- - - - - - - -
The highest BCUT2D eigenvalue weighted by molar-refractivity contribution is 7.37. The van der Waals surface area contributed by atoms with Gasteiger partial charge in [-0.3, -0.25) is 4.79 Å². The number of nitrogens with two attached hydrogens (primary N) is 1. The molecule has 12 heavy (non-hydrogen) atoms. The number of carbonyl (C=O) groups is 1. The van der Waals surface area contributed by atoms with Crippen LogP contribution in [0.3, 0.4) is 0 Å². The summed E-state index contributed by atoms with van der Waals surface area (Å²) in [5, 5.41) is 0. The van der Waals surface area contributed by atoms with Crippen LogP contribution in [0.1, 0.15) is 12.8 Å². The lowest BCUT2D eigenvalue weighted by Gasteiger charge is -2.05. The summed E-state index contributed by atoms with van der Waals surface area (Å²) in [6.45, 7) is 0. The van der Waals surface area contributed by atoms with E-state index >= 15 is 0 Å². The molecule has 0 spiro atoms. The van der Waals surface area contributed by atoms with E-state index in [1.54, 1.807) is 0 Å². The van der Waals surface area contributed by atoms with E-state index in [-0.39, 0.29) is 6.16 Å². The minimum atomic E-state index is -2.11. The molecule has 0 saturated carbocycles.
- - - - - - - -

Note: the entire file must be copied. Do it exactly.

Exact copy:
The highest BCUT2D eigenvalue weighted by molar-refractivity contribution is 7.37. The van der Waals surface area contributed by atoms with Gasteiger partial charge in [-0.3, -0.25) is 4.79 Å². The number of nitrogens with two attached hydrogens (primary N) is 1. The molecule has 12 heavy (non-hydrogen) atoms. The number of carbonyl (C=O) groups is 1. The van der Waals surface area contributed by atoms with Crippen LogP contribution in [0.3, 0.4) is 0 Å². The summed E-state index contributed by atoms with van der Waals surface area (Å²) in [5, 5.41) is 0. The van der Waals surface area contributed by atoms with Crippen LogP contribution in [0.1, 0.15) is 12.8 Å². The lowest BCUT2D eigenvalue weighted by Gasteiger charge is -2.05. The summed E-state index contributed by atoms with van der Waals surface area (Å²) in [6.45, 7) is 0. The van der Waals surface area contributed by atoms with E-state index >= 15 is 0 Å². The molecule has 0 spiro atoms. The van der Waals surface area contributed by atoms with E-state index in [1.54, 1.807) is 0 Å². The van der Waals surface area contributed by atoms with E-state index in [-0.39, 0.29) is 6.16 Å². The minimum atomic E-state index is -2.11. The molecule has 0 saturated carbocycles.